But should you?
The VIX (VXX) CBOE Volatility Index just closed today at its lowest point since early February, clocking in at 13.4. Take a look at how the VIX has performed since President Trump’s election:
Different people interpret the VIX different ways. For some, a low VIX and dropping volatility signal a good time to invest, basically seeing the overall volatility and worry come down in the market. For others, it is a sign of complacency. Both are right. When you look at last year’s low VIX persistent throughout the year, coupled with high returns of close to 20% for the S&P 500 (SPY) and close to 30% for the Nasdaq Comp (QQQ), one would conclude that lower VIX = better. But in January when the VIX bottomed below 9 before ballooning to over 50 in February, low VIX = worse. So which one?
I think generally the market is less worried about stretched valuations after the mini-meltdown, less worried about a trade war, and pleased with one of the best earnings’ reporting seasons in years. So the drop in the VIX makes some sense, but are we out of the woods?
In a word, no
Whether you like the politics or not, pulling out of the Iran deal does make the Middle East region more dangerous. If you don’t believe me, just ask oil and defense stocks. Oil (USO) dropped to $67.63 yesterday when the pullout was announced, but has promptly rebounded to $71.24, making new highs. The (ITA) iShares U.S. and Defense ETF is up 2.5% over the last 2 days as well. So even if you don’t believe the region is less stable, the market does.
What about “Sell in May..”?
Some people buy this old adage, some don’t, but the reality is there is some truth objectively. In the last 10 years, average returns for the S&P 500 (SPY) have averaged -.15%, -1.3%, +2.33%, and -.96% YOY for May, June, July, and August including 3 out of the worst 4 months of the year. And this year, May is already up 1.88% – implying some downside in the back half of the month. Gun to my head, “Sell in May” does have some merit based on the numbers, but oftentimes people jump out of May too fast (meaning before earnings are generally over mid-month).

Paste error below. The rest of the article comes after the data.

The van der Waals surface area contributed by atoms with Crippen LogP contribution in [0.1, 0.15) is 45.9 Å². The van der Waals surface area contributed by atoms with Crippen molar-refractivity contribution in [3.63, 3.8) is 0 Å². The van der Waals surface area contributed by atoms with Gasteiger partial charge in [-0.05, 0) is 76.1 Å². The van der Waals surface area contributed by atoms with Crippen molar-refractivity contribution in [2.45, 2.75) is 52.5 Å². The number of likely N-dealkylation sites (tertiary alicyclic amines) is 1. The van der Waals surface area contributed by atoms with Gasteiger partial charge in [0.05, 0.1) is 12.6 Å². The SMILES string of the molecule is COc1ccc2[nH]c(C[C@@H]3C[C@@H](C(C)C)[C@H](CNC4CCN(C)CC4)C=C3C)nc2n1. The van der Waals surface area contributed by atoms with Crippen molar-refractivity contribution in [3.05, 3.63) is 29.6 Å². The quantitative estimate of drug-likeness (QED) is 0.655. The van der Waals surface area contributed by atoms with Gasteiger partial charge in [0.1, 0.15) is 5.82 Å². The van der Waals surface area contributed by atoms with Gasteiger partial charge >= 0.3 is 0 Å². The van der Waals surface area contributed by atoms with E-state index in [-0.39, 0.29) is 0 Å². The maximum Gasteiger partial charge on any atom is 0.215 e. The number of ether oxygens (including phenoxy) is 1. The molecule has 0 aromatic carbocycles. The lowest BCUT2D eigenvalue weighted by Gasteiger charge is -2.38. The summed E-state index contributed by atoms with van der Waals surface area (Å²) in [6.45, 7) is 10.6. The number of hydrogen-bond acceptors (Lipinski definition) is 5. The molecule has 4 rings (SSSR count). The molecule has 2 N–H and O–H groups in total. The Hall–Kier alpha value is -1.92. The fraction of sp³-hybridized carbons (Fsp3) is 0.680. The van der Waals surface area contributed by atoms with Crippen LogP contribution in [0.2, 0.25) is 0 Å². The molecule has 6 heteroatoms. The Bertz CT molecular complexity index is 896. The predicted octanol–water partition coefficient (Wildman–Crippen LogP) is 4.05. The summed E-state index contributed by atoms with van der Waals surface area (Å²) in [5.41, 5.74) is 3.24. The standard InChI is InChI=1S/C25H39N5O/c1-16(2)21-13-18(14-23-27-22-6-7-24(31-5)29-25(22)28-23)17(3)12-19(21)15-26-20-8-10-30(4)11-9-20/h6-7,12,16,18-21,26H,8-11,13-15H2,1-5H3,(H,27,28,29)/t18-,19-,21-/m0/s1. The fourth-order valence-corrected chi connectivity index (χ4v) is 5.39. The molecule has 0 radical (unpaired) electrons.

My biggest worry is that the farther in we get on these tax cuts, the worse 2019 starts to look. Many people start valuing stocks on 2019 expected earnings and growth starting in mid-year. So if anything, the market just got more expensive on at least a forward next-twelve-months because March 2019 does not get the boost from the tax bill, but instead is penalized for a tough comp. The forward NTM estimated P/E on the S&P went from 16 at the beginning of earnings to 16.6x now – but it is almost certain that the growth over the NTM will be lower. The market will discount this slower growth when it is ready, but we can’t be certain when.
So what to do?
I will sound like a broken record here. Pick stocks. Whether the dropping VIX is good or ultimately bad, we don’t know. But why worry about the market’s volatility when you can look for individual names that have acceleration growth or at least not a big falloff. To me, there are several worries in the market: the Mideast, the ultimate earnings cliff, and summer. But why worry about those for the “market”, when you can pick individual names you feel confident will outperform? Oil names? Defense? Doesn’t matter – pick your names and pick your spots and spend the summer applying Aloe Vera to your sunburn and bingeing on Kimmy Schmidt.